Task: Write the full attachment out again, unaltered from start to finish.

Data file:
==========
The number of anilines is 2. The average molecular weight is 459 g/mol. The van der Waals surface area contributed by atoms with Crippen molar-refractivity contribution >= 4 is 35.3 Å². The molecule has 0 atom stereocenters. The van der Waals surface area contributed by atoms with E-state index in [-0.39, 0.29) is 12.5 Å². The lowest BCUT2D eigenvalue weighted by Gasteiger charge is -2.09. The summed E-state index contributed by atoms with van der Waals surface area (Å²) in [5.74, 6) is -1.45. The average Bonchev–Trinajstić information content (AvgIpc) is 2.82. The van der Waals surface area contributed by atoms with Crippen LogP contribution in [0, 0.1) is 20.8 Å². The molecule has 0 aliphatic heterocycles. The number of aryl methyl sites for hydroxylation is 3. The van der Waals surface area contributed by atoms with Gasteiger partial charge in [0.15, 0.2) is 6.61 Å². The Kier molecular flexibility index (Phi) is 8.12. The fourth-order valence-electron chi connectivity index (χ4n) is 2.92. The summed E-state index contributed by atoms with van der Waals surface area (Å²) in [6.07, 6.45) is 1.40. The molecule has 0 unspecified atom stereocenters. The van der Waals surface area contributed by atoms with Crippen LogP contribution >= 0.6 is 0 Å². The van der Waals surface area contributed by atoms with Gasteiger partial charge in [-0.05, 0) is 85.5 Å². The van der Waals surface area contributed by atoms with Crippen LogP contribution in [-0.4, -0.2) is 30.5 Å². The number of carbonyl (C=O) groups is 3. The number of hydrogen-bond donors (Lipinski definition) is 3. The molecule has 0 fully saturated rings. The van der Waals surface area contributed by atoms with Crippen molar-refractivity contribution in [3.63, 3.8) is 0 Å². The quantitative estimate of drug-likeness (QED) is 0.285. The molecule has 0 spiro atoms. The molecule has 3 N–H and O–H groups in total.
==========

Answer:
The number of anilines is 2. The average molecular weight is 459 g/mol. The van der Waals surface area contributed by atoms with Crippen molar-refractivity contribution >= 4 is 35.3 Å². The molecule has 0 atom stereocenters. The van der Waals surface area contributed by atoms with E-state index in [-0.39, 0.29) is 12.5 Å². The lowest BCUT2D eigenvalue weighted by Gasteiger charge is -2.09. The summed E-state index contributed by atoms with van der Waals surface area (Å²) in [5.74, 6) is -1.45. The average Bonchev–Trinajstić information content (AvgIpc) is 2.82. The van der Waals surface area contributed by atoms with Crippen LogP contribution in [0, 0.1) is 20.8 Å². The molecule has 0 aliphatic heterocycles. The number of aryl methyl sites for hydroxylation is 3. The van der Waals surface area contributed by atoms with Gasteiger partial charge in [0.15, 0.2) is 6.61 Å². The Kier molecular flexibility index (Phi) is 8.12. The fourth-order valence-electron chi connectivity index (χ4n) is 2.92. The summed E-state index contributed by atoms with van der Waals surface area (Å²) in [6.07, 6.45) is 1.40. The molecule has 0 unspecified atom stereocenters. The van der Waals surface area contributed by atoms with Crippen LogP contribution >= 0.6 is 0 Å². The van der Waals surface area contributed by atoms with Gasteiger partial charge in [-0.05, 0) is 85.5 Å². The van der Waals surface area contributed by atoms with Crippen LogP contribution in [-0.4, -0.2) is 30.5 Å². The number of carbonyl (C=O) groups is 3. The number of hydrogen-bond donors (Lipinski definition) is 3. The molecule has 0 fully saturated rings. The van der Waals surface area contributed by atoms with Crippen molar-refractivity contribution in [3.63, 3.8) is 0 Å². The quantitative estimate of drug-likeness (QED) is 0.285. The molecule has 0 spiro atoms. The molecule has 3 N–H and O–H groups in total.